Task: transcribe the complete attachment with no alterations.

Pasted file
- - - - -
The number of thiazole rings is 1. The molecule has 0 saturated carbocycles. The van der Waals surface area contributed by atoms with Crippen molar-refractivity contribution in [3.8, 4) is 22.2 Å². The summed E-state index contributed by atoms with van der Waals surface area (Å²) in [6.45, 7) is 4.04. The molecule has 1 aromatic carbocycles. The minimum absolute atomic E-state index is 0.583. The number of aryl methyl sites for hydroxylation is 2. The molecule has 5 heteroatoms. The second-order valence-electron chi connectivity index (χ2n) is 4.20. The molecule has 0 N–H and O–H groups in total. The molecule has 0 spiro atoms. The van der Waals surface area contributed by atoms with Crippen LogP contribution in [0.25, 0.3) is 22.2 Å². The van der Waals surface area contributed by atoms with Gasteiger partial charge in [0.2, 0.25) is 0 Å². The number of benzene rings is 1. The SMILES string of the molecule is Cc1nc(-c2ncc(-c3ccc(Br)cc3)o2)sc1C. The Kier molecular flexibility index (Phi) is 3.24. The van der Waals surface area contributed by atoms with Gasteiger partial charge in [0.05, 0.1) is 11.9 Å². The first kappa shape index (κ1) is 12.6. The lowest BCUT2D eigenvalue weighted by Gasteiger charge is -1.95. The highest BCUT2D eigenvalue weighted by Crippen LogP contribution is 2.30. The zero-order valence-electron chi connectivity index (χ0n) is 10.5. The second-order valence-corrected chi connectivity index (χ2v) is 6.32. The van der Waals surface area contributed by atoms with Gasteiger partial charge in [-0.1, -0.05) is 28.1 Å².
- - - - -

The number of thiazole rings is 1. The molecule has 0 saturated carbocycles. The van der Waals surface area contributed by atoms with Crippen molar-refractivity contribution in [3.8, 4) is 22.2 Å². The summed E-state index contributed by atoms with van der Waals surface area (Å²) in [6.45, 7) is 4.04. The molecule has 1 aromatic carbocycles. The minimum absolute atomic E-state index is 0.583. The number of aryl methyl sites for hydroxylation is 2. The molecule has 5 heteroatoms. The second-order valence-electron chi connectivity index (χ2n) is 4.20. The molecule has 0 N–H and O–H groups in total. The molecule has 0 spiro atoms. The van der Waals surface area contributed by atoms with Crippen LogP contribution in [0.25, 0.3) is 22.2 Å². The van der Waals surface area contributed by atoms with Gasteiger partial charge in [0.2, 0.25) is 0 Å². The number of benzene rings is 1. The SMILES string of the molecule is Cc1nc(-c2ncc(-c3ccc(Br)cc3)o2)sc1C. The Kier molecular flexibility index (Phi) is 3.24. The van der Waals surface area contributed by atoms with Gasteiger partial charge in [0.05, 0.1) is 11.9 Å². The first kappa shape index (κ1) is 12.6. The lowest BCUT2D eigenvalue weighted by Gasteiger charge is -1.95. The highest BCUT2D eigenvalue weighted by Crippen LogP contribution is 2.30. The zero-order valence-electron chi connectivity index (χ0n) is 10.5. The second-order valence-corrected chi connectivity index (χ2v) is 6.32. The van der Waals surface area contributed by atoms with Gasteiger partial charge in [-0.1, -0.05) is 28.1 Å².